And Finally Artist News Awards Beef Of The Week

CMU Beef Of The Week #301: Gene Simmons v NWA

By | Published on Friday 15 April 2016

Gene Simmons

This week’s beef is essentially a prolonged game of ‘yes it is/no it isn’t’, perpetuated by two men not keen on letting anyone else have the last word. It’s basically that old tedious argument, which we’re amazingly still having, over what constitutes ‘proper’ music.

In an interview with Rolling Stone last month, Gene Simmons said: “I am looking forward to the death of rap. I’m looking forward to music coming back to lyrics and melody, instead of just talking. A song, as far as I’m concerned, is by definition lyric and melody… or just melody. Rap will die. Next year, ten years from now, at some point, and then something else will come along. And all that is good and healthy”.

After this sparked something of a controversy, Simmons tweeted that he’d only been pointing out that music is cyclical and everyone needed to calm down. This totally ignores the fact that rock music has floated to the top of the popularity pond several times during hip hop’s 35 year history, and yet rap never died as a result. But, still, he’s right that what’s most popular changes over time. Fine.

Of course, if it stopped there, this would be the end of this week’s column and I could go out in the sunshine. But no. On and on it dragged, spurred on by NWA’s induction into the Rock N Roll Hall Of Fame last week. And quickly it changed from an argument about the cyclical nature of music into one about what constitutes ‘rock n roll’.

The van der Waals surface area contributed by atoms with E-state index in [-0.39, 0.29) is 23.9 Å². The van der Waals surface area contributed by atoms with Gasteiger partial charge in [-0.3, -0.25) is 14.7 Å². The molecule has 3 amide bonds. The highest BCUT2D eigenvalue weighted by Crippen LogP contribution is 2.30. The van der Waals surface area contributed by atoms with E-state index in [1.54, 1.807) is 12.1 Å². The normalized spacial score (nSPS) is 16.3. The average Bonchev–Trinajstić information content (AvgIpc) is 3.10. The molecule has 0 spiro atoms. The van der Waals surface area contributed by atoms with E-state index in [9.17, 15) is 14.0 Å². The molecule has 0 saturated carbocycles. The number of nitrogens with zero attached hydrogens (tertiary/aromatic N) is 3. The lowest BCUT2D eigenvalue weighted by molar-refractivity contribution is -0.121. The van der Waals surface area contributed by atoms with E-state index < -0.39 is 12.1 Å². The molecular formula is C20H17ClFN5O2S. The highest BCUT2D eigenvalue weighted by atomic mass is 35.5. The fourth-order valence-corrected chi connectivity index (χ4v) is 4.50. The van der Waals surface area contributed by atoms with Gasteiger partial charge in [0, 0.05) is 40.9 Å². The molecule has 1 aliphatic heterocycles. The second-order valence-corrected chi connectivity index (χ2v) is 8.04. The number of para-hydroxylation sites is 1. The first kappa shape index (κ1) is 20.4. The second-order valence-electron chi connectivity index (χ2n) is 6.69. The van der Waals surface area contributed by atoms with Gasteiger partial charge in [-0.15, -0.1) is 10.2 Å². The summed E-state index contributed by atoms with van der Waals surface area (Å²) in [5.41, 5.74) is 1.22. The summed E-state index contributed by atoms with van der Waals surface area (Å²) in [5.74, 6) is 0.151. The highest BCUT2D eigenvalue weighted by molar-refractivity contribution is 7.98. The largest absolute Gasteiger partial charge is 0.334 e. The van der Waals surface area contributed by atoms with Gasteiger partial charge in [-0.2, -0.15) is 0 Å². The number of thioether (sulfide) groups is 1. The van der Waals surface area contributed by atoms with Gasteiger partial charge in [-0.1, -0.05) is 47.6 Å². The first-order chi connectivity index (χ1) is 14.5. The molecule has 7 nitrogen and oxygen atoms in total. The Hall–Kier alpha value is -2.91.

It’s worth pointing out here that, if you want a solid definition of what ‘rock n roll’ is, then the Rock N Roll Hall Of Fame is not the place to look. NWA are far from the first hip hop act to take up residency. Public Enemy, Run DMC, and Grandmaster Flash And The Furious Five all hold positions. And before you point to them as anomalies, we should probably ask if acts like Donna Summer, Donovan, James Taylor, Parliament-Funkadelic, Gladys Knight And The Pips, Bob Marley, Pete Seeger, Lead Belly, Aretha Franklin, Robert Johnson and Madonna fit any rigid definition either, because they’re all in there too.

Of course, if you take ‘rock n roll’ as a spirit of rebellion and change in music, the cyclical ushering in of the new, then they all deserve their place. And that is indeed Ice Cube’s view.

“Rock n roll is not an instrument, rock n roll is not even a style of music”, said the rapper in his acceptance speech at the Hall Of Fame bash. “Rock n roll is a spirit. It’s a spirit. It’s been going since the blues, jazz, bebop, soul, R&B, rock n roll, heavy metal, punk rock and yes, hip hop. And what connects us all is that spirit. That’s what connects us all, that spirit. Rock n roll is not conforming to the people who came before you, but creating your own path in music and in life. That is rock n roll, and that is us. Rock n roll is not conforming. Rock n roll is outside the box. And rock n roll is NWA”.